Here are the parts required to print the Micro Pi Noon Bot, chassis.
The post at the rear is designed to hold a metal coathanger formed to hold a balloon at the rear and a pin at the front of the bot, these are then used with the wiimote to joust, first person to pop the others balloon wins, usually a two person competition...
These were all printed on a Makerbot 2X
you will also need the following parts to complete the Pi Noon Bot
Pi Zero (various suppliers)
Bluetooth dongle (robot shop or similar)
4 x 50:1 metal gear motor/gearbox (pimoroni)
4 x wheels (pimoroni)
1 Astro Designs Pi-Z Moto motor control board
1 toggle switch (RS 317-645 or similar, hole size is 6mm)
Turnigy 1800mAh 2S 12C Lipo Battery Pack (hobbyking)
lipo battery checker (to see remaining charge on battery and check battery balance)
1 wiimote (ebay or amazon) !!! NOT THE WIIMOTE PLUS !!!
1 right angle micro usb to usb A, to plug the blue tooth dongle into the Pi (right angle fits better)
4 x 15 mm m3 pcb stand offs one end threaded stud and other end threaded hole
4 x 10 mm m3 pcb stand offs same as above
4 x 5 mm m3 pcb stand offs same as above
7 x m3 x 5mm pan head screws to fix chassis top to stand offs between main body and top, and to fix motor control board in place
1 x m3 x 10mm pan head screw to fix body down while holding battery clip in place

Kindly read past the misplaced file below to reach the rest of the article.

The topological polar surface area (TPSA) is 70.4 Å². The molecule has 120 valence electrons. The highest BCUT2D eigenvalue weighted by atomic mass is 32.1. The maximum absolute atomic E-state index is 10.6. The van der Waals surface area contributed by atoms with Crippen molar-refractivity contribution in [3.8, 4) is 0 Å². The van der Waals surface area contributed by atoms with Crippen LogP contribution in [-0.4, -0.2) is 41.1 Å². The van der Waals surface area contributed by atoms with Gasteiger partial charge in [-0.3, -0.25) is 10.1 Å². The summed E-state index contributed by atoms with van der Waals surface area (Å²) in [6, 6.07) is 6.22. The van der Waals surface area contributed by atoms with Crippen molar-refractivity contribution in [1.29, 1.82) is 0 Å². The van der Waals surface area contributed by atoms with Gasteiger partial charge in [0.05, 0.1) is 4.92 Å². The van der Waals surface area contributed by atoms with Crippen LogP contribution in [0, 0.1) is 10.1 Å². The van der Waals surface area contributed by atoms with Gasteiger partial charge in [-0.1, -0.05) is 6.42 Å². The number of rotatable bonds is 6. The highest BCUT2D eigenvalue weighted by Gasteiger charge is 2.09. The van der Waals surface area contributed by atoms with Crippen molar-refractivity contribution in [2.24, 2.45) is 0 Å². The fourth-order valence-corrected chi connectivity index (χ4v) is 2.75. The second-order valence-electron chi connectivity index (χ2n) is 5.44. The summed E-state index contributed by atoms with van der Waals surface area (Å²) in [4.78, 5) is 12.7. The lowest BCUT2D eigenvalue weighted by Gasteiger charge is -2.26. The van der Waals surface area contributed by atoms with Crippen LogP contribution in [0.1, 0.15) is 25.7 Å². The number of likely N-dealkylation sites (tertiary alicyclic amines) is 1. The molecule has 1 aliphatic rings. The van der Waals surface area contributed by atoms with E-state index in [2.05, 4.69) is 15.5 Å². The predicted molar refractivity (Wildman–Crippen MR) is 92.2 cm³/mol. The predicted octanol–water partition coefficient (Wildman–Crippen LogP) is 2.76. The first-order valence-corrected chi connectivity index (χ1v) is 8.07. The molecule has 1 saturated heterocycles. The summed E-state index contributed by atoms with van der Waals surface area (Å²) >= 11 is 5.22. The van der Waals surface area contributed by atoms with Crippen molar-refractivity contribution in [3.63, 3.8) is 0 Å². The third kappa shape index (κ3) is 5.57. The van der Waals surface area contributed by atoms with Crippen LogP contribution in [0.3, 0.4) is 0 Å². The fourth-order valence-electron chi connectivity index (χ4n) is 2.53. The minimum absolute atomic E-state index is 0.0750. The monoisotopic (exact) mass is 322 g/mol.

8 x m1.6 x 3mm screws to hold motors in place in chassis
if you wish to you can power this bot from 4 aa batteries, cheaper but less powerful.
Instructions for initial Bluetooth install here.....
This was inspired by Micro Pi Noon bots used in Cotswold Pi Jam, usually cobbled together from mecano, lego or plain gumption and sticky tape.
I decided to make a more resiliant version with the 3d printed chassis, and while doing so tried integrating a Lipo battery for a bit more power, the AA batteries originally used provide 6v, and the motor control board can handle up to about 9v, so the 7.4 volt 2 cell pack seemed a good solution, finding pcb standoffs the right length to hold the pack snug between the top and bottom of the chassis made it a perfect solution.
The design was used to promote the use of Pi Zero with the "Astro Designs Pi-Z Moto" motor control board, which also has pins available to make this a line follower, and have led's or range test functions added, latest instructions for this board can be found at the following location
This location also includes links to the code required on the Pi to make the bot function.
The 3D printed parts for the bot were all designed using OpenScad.
This was also created to promote Cheltenham Hackspace, more informaiton on our group can be found at www.cheltenhamhackspace.org.